Empathy work means shedding any assumptions you may hold about the problem, and seeing things for the first time. It means asking “why” about everything that the user experiences, looking for insights and opportunities where we can create something better.

This is probably the most important part of the Product Design Sprint process. It is akin to Einstein saying that he would spend 55 minutes determining the right question to ask. If this is done well then the rest of the Product Design Sprint becomes easier. If it is not done well, then time and effort is spent during the Product Design Sprint to create a solution for a problem that may not be very important and therefore the impact will reduce.

Tools:

  • Observation
  • Conversation
  • Immersion
  • Extreme users

Rules for empathy work

  1. The key is to record and make notes of everything.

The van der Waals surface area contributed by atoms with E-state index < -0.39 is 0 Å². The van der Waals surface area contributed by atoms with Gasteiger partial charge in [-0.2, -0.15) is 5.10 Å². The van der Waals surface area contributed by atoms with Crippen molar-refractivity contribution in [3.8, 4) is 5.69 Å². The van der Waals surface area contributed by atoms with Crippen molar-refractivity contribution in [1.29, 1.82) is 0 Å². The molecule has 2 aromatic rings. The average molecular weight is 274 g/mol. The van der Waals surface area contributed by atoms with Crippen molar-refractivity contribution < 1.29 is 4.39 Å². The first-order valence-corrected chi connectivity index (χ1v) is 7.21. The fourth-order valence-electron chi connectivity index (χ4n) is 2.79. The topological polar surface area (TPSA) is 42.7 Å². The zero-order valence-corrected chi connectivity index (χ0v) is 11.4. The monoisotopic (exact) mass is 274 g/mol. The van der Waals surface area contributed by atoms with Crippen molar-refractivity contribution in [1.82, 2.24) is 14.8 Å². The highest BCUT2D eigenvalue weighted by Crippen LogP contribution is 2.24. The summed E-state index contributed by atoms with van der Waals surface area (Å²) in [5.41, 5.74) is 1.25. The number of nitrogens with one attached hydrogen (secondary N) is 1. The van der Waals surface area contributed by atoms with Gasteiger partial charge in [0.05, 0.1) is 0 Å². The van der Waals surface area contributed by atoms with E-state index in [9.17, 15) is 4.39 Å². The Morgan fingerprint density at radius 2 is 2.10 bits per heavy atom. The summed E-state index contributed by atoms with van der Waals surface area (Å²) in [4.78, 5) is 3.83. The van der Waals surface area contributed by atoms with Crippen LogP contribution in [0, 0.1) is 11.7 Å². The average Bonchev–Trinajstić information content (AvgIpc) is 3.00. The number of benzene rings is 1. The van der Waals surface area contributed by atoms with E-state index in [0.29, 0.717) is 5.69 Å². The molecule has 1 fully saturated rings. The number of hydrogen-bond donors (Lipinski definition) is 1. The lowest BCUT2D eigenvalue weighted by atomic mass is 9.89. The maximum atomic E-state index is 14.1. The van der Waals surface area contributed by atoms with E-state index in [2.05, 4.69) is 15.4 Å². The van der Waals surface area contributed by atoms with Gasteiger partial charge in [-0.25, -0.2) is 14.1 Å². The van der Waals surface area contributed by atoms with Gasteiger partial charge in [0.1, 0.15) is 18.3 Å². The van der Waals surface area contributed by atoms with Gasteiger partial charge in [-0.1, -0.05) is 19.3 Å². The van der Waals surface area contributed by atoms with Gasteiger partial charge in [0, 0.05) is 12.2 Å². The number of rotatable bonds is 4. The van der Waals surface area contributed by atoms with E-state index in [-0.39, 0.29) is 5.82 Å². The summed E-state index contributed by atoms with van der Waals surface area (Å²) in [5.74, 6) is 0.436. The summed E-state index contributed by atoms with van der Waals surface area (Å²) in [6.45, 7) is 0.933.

2. Defer judgement. It is ok to make notes on why you think something is happening but treat it as a hypothesis until you have evidence to support your reasoning.
  3. Try and view everything as a novice. If you look at everything with the eyes of a novice you won’t take things for granted and will be more inclined to ask why something happens and if it can be improved.
  4. Look for the “hidden” gems of information. These are things that may not appear to be of significance or are readily accepted but if changed could make a huge difference to the user.
  5. Also conduct empathy work in similar/analogous situations to see if you learn anything that can be transferred to your challenge.